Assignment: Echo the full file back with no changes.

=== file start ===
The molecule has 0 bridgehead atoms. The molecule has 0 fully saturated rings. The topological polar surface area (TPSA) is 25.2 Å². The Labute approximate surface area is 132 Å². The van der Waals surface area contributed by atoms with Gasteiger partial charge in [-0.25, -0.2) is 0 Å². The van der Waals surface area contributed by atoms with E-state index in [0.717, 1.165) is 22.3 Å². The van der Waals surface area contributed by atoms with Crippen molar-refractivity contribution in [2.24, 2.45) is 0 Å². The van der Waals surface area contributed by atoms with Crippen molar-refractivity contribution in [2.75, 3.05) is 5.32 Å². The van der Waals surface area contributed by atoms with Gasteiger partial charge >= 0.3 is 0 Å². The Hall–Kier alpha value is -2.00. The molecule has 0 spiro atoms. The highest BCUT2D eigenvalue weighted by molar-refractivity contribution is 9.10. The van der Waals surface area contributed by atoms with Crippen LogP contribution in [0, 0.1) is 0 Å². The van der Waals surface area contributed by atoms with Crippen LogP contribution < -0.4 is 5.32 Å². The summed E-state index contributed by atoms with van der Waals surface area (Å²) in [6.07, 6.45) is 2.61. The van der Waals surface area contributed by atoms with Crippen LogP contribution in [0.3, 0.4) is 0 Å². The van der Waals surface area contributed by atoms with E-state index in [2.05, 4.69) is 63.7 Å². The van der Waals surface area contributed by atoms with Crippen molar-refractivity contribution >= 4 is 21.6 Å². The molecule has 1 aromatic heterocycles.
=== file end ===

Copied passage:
The molecule has 0 bridgehead atoms. The molecule has 0 fully saturated rings. The topological polar surface area (TPSA) is 25.2 Å². The Labute approximate surface area is 132 Å². The van der Waals surface area contributed by atoms with Gasteiger partial charge in [-0.25, -0.2) is 0 Å². The van der Waals surface area contributed by atoms with E-state index in [0.717, 1.165) is 22.3 Å². The van der Waals surface area contributed by atoms with Crippen molar-refractivity contribution in [2.24, 2.45) is 0 Å². The van der Waals surface area contributed by atoms with Crippen molar-refractivity contribution in [2.75, 3.05) is 5.32 Å². The van der Waals surface area contributed by atoms with Gasteiger partial charge >= 0.3 is 0 Å². The Hall–Kier alpha value is -2.00. The molecule has 0 spiro atoms. The highest BCUT2D eigenvalue weighted by molar-refractivity contribution is 9.10. The van der Waals surface area contributed by atoms with Crippen LogP contribution in [0, 0.1) is 0 Å². The van der Waals surface area contributed by atoms with Crippen LogP contribution < -0.4 is 5.32 Å². The summed E-state index contributed by atoms with van der Waals surface area (Å²) in [6.07, 6.45) is 2.61. The van der Waals surface area contributed by atoms with Crippen LogP contribution in [0.3, 0.4) is 0 Å². The van der Waals surface area contributed by atoms with E-state index in [2.05, 4.69) is 63.7 Å². The van der Waals surface area contributed by atoms with Crippen molar-refractivity contribution >= 4 is 21.6 Å². The molecule has 1 aromatic heterocycles.